Meanwhile, Verlander has the eighth-highest ERA of any pitcher with at least 20 innings in World Series starts:

Highest ERA as a World Series Starter
Pitcher Team Years W L IP ERA
Don Newcombe BRO 1949-1956 0 4 22.0 8.59
Roger Craig BRO/LAD 1955-1959 1 2 21.1 6.33
Hal Newhouser DET/HOU 1945-1945 2 1 20.2 6.10
Kevin Brown FLA/SDP 1997-1998 0 3 25.1 6.04
Carl Erskine BRO 1952-1956 2 2 37.0 5.84
Hank Borowy NYY/CHC 1942-1945 2 2 25.0 5.76
Justin Verlander DET/HOU 2006-2019 0 6 38.0 5.68
Bob Shawkey PHA/NYY 1914-1926 1 2 31.1 5.46
Vic Aldridge PIT 1925-1927 2 1 25.2 5.26
Don Sutton LAD/MIL 1974-1982 2 3 51.1 5.26
Clayton Kershaw LAD 2017-2020 3 2 34.1 4.98
Gary Nolan CIN 1970-1976 1 2 32.2 4.96
Early Wynn CLE/CHW 1954-1959 1 2 20.0 4.95
Cliff Lee PHI/TEX 2009-2010 2 2 27.2 4.55
Billy Loes BRO 1952-1955 1 2 20.0 4.50
SOURCE: Baseball-Reference
Minimum 20 innings pitched

My, but that’s a lot of Dodgers; six of the 15 highest starter ERAs are linked to the franchise, including four from their 1947–56 run of six pennants. They lost five of those World Series (1947, ’49, ’52, ’53, and ’56) but won in 1955, with Newcombe, Erskine, Craig, and Loes all making one start; only Craig’s netted a win or was any good. It was left up to Johnny Podres, whose two starts included a Game 7 shutout, to play the hero.

Note that several of these pitchers also made relief appearances that aren’t included within the data above, including Kershaw, whose four shutout innings under desperate circumstances in Game 7 of 2017 (after Yu Darvish was chased) lowers his overall World Series ERA to 4.46. It took two very good starts in the 2020 World Series, where he was instrumental in securing that elusive World Series ring, to get him down from 5.40 — a reminder that so much of this is just a matter of repeated opportunities, not an inability to perform at his peak at this level.

For as bad as the overall numbers are, not all of Verlander’s World Series starts have been dreadful. Here’s the game log, followed by a quick summary of each start.

Justin Verlander’s World Series Starts
Date Series Gm Tm Opp Rslt IP H R ER BB SO HR Pit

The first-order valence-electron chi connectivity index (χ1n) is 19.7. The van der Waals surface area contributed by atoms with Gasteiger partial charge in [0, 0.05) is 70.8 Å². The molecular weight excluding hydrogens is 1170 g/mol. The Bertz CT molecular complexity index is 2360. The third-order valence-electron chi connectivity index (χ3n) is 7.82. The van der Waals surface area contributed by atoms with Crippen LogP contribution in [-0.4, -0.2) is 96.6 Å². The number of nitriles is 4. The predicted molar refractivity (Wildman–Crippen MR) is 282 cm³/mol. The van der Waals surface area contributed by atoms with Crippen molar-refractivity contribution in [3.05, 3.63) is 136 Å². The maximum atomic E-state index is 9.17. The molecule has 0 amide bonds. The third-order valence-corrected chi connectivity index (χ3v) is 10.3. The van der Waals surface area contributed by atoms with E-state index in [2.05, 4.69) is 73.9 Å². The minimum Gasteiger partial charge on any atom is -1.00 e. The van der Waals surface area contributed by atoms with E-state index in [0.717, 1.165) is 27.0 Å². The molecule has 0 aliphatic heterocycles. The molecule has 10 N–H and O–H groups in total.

10/21/06 1 DET STL L,2-7 5 6 7 6 2 8 2 96
10/27/06 5 DET @ STL L,2-4 6 6 3 1 3 4 0 101
10/24/12 1 DET @ SFG L,3-8 4 6 5 5 1 4 2 98
10/25/17 2 HOU @ LAD W,7-6 6 2 3 3 2 5 2 79
10/31/17 6 HOU @ LAD L,1-3 6 3 2 2 0 9 0 93
10/23/19 2 HOU WSN L,3-12 6 7 4 4 3 6 1 107
10/29/19 6 HOU WSN L,2-7 5 5 3 3 3 3 2 93
SOURCE: Baseball-Reference

2006 Game 1, Tigers vs. Cardinals

After debuting the previous September, the 23-year-old Verlander won AL Rookie of the Year honors (17–9. 3.63 ERA), but he was erratic in the postseason — able to hit triple digits but lacking in command. He scuffled in his Division Series start against the Yankees and ALCS start against the A’s, lasting 5.1 innings in both and allowing a total of seven runs. Facing the Cardinals, who had gone just 83–78 but who had a star-studded lineup, he needed 18 pitches to get through the first inning, striking out Albert Pujols to end it. He surrendered a solo homer to Scott Rolen in the second, and Pujols exacted revenge with two-run homer in the third, that after Chris Duncan had doubled home a run. Verlander didn’t retire any of the three batters he faced in the fifth, allowing one run before departing (via a Jim Edmonds single) and getting charged with two, one unearned, after leaving. Not pretty.

2006 Game 5, Tigers vs. Cardinals

Verlander got the ball again with the Tigers trailing three games to one, and he certainly pitched better than in the opener, but he couldn’t hold out against the team of destiny and was outpitched by former Tiger Jeff Weaver. The Cardinals singled the rookie into submission, with David Eckstein driving in a run in the second and another in the fourth, the latter of which gave St. Louis a 3–2 lead. Before that run, a Verlander throwing error on a fielder’s choice off the bat of Weaver — his second error of the series and the fifth by a Tigers hurler — kindled a Tim McCarver lecture about the importance of pitcher fielding practice that some say is still going.